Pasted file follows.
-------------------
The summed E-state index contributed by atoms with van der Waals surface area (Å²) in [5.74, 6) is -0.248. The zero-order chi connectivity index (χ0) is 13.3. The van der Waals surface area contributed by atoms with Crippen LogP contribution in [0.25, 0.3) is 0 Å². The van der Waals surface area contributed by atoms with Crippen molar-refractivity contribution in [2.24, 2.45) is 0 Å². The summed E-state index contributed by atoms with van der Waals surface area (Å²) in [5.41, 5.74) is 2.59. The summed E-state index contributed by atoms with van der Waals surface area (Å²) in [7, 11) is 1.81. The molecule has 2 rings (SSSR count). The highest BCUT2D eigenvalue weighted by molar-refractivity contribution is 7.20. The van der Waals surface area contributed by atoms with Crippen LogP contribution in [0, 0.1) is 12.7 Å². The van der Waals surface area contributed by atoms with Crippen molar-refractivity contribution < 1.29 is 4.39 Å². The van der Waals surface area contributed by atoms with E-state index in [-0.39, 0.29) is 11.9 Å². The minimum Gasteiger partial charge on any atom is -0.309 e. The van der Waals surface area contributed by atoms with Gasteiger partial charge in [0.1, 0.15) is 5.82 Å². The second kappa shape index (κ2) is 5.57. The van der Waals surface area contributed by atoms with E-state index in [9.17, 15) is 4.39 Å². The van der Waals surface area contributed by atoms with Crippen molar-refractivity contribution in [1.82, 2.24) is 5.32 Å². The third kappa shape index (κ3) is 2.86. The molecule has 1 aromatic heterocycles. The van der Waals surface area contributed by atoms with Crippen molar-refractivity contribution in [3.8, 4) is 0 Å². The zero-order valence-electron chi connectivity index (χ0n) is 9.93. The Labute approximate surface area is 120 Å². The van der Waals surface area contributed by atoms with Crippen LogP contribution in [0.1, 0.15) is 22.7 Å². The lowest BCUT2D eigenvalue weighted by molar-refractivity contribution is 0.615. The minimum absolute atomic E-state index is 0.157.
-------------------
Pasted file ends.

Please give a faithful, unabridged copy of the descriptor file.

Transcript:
The summed E-state index contributed by atoms with van der Waals surface area (Å²) in [5.74, 6) is -0.248. The zero-order chi connectivity index (χ0) is 13.3. The van der Waals surface area contributed by atoms with Crippen LogP contribution in [0.25, 0.3) is 0 Å². The van der Waals surface area contributed by atoms with Crippen molar-refractivity contribution in [2.24, 2.45) is 0 Å². The summed E-state index contributed by atoms with van der Waals surface area (Å²) in [5.41, 5.74) is 2.59. The summed E-state index contributed by atoms with van der Waals surface area (Å²) in [7, 11) is 1.81. The molecule has 2 rings (SSSR count). The highest BCUT2D eigenvalue weighted by molar-refractivity contribution is 7.20. The van der Waals surface area contributed by atoms with Crippen LogP contribution in [0, 0.1) is 12.7 Å². The van der Waals surface area contributed by atoms with Crippen molar-refractivity contribution < 1.29 is 4.39 Å². The van der Waals surface area contributed by atoms with E-state index in [-0.39, 0.29) is 11.9 Å². The minimum Gasteiger partial charge on any atom is -0.309 e. The van der Waals surface area contributed by atoms with Gasteiger partial charge in [0.1, 0.15) is 5.82 Å². The second kappa shape index (κ2) is 5.57. The van der Waals surface area contributed by atoms with E-state index in [9.17, 15) is 4.39 Å². The van der Waals surface area contributed by atoms with Crippen molar-refractivity contribution in [1.82, 2.24) is 5.32 Å². The third kappa shape index (κ3) is 2.86. The molecule has 1 aromatic heterocycles. The van der Waals surface area contributed by atoms with Crippen molar-refractivity contribution in [3.8, 4) is 0 Å². The zero-order valence-electron chi connectivity index (χ0n) is 9.93. The Labute approximate surface area is 120 Å². The van der Waals surface area contributed by atoms with Crippen LogP contribution in [0.1, 0.15) is 22.7 Å². The lowest BCUT2D eigenvalue weighted by molar-refractivity contribution is 0.615. The minimum absolute atomic E-state index is 0.157.